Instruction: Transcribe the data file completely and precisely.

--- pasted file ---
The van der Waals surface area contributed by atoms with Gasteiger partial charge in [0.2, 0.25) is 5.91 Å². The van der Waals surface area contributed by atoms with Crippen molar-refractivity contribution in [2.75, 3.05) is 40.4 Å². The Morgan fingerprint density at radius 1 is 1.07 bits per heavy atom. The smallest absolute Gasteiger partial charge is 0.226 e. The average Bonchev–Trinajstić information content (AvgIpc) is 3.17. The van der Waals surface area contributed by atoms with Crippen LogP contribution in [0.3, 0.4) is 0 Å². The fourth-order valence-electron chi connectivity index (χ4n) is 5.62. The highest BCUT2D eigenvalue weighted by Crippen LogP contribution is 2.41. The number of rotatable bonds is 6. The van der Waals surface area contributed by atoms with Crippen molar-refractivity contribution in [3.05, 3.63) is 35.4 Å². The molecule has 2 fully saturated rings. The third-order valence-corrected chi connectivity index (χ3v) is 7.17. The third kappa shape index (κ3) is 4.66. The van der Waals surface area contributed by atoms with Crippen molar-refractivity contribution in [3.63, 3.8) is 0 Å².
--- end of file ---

The van der Waals surface area contributed by atoms with Gasteiger partial charge in [0.2, 0.25) is 5.91 Å². The van der Waals surface area contributed by atoms with Crippen molar-refractivity contribution in [2.75, 3.05) is 40.4 Å². The Morgan fingerprint density at radius 1 is 1.07 bits per heavy atom. The smallest absolute Gasteiger partial charge is 0.226 e. The average Bonchev–Trinajstić information content (AvgIpc) is 3.17. The van der Waals surface area contributed by atoms with Crippen LogP contribution in [0.3, 0.4) is 0 Å². The fourth-order valence-electron chi connectivity index (χ4n) is 5.62. The highest BCUT2D eigenvalue weighted by Crippen LogP contribution is 2.41. The number of rotatable bonds is 6. The van der Waals surface area contributed by atoms with Crippen molar-refractivity contribution in [3.05, 3.63) is 35.4 Å². The molecule has 2 fully saturated rings. The third-order valence-corrected chi connectivity index (χ3v) is 7.17. The third kappa shape index (κ3) is 4.66. The van der Waals surface area contributed by atoms with Crippen molar-refractivity contribution in [3.63, 3.8) is 0 Å².